Shivanand Mallappa Koti Vs. the State of Karnataka  Insc 685 (5 June 2007)
Dr. ARIJIT PASAYAT & D.K. JAIN
J U D G M E N T Dr. ARIJIT PASAYAT
1. In the present appeal, challenge is to a judgment rendered by a Division
Bench of the Karnataka High Court holding the appellant guilty of offences
punishable under Section 498-A of the Indian Penal Code, 1860 (in short the
'IPC'). The appellant faced trial along with two others, i.e. his mother and
brother for offences punishable under Sections 302, 498-A IPC and Sections 3, 4
and 6 of the Dowry Prohibition Act, 1961 (in short the 'D.P. Act'). The trial
Court had acquitted the present appellant and his brother of the charges under
Section 302 IPC. Latter is described as A-3 while former is referred to as A-2.
Mother of the accused (hereinafter referred to as A-1) was separately convicted
under Section 302 IPC. The State had also filed an appeal questioning the
acquittal, as noted above.
2. Background facts in a nutshell are as follows:
The appellant was married to one Shobha (hereinafter referred to as the
deceased). She was the daughter of PW-l, a School Teacher. PW-2 was her mother,
PW-17 her brother and PW-15 her younger sister. PW-6 is the wife of PW-17.
According to the prosecution, PW-1 received information that she caught fire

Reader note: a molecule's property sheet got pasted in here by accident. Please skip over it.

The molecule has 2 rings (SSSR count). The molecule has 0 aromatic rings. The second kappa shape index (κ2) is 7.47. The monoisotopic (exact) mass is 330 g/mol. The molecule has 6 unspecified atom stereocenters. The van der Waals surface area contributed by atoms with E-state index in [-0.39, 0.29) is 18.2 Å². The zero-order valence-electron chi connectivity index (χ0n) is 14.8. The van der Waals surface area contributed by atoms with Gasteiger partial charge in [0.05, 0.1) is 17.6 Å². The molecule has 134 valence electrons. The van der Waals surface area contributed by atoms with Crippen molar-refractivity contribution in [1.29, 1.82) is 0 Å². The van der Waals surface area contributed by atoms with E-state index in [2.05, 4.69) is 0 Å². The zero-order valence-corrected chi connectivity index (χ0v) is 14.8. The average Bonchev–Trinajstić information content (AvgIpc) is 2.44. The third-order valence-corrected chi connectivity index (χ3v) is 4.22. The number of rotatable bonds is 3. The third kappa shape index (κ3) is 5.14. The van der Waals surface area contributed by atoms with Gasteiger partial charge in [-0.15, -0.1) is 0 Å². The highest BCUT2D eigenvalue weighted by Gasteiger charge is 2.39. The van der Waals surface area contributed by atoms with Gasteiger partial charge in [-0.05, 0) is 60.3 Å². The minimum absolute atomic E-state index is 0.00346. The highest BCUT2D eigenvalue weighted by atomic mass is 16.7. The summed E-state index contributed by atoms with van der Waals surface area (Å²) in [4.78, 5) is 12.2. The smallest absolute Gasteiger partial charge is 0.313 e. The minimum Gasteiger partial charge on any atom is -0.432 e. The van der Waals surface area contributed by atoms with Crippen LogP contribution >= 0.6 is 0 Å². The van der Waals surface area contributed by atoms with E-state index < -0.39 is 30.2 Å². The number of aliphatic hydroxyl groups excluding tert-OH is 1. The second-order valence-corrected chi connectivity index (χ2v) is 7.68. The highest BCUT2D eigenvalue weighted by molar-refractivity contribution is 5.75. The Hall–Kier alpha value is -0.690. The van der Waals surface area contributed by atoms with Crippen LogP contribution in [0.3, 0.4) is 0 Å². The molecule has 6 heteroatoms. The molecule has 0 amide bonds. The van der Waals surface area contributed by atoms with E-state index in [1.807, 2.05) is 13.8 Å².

and was at the hospital. On his asking as to how she received the injuries, she
said that while she was cooking, A-1 came behind her and lit fire to her saree.
The allegation was that for not fulfilling the demand of dowry, she was killed
by her mother-in-law and other accused persons.
To substantiate the plea of demand of dowry, three letters were exhibited,
which are Ex.P-2, Ex.P-3 and Ex.P-4. The occurrence took place on 25.9.1993. As
noted above, the prosecution version rests primarily on the statement purported
to have been made by the deceased before her death to her father in the
presence of other relatives. The Trial Court placed reliance on the evidence of
PW-l and the letters and accordingly directed conviction and imposed sentence,
as aforesaid. It, however, acquitted A-2 and A-3 of some charges.
3. Three appeals were filed before the High Court, two by the accused
persons and one by the State, as noted above.
4. The High Court found that the evidence was insufficient to substantiate
the allegations levelled against A-1. It also noted that there was no evidence
to show any demand of dowry. Therefore, it directed acquittal of A-1 so far as
charges relating to Section 302 IPC and Sections 3, 4 and 6 of the D.P.
Act are concerned, but placing reliance on the letters, Ex.P2 to P-4, held
the appellant guilty of offences punishable under Section 498-A IPC.
Interestingly, the conviction of A-1 and A-2 under Section 498-A was held to be
not sustainable by the High Court.
5. In support of the appeal, learned counsel for the appellant submitted
that ingredients of Section 498-A IPC are not established. In any event, after
having directed acquittal from the charges relatable to Sections 3, 4 and 6 of
the D. P.
Act, on the self same evidence, the High Court should not have held the
appellant guilty under Section 498-A IPC. The letters on which the Trial Court
and the High Court placed reliance do not, in any event, show demand of dowry
or any valuable.
6. In response, learned counsel for the respondent- State submitted that in
the last letter of July, 1990, Ex.P-4 there was a clear reference of the
intention of appellant for contacting a second marriage because the deceased
had not brought enough dowry. With reference to the evidence of PW-1 and other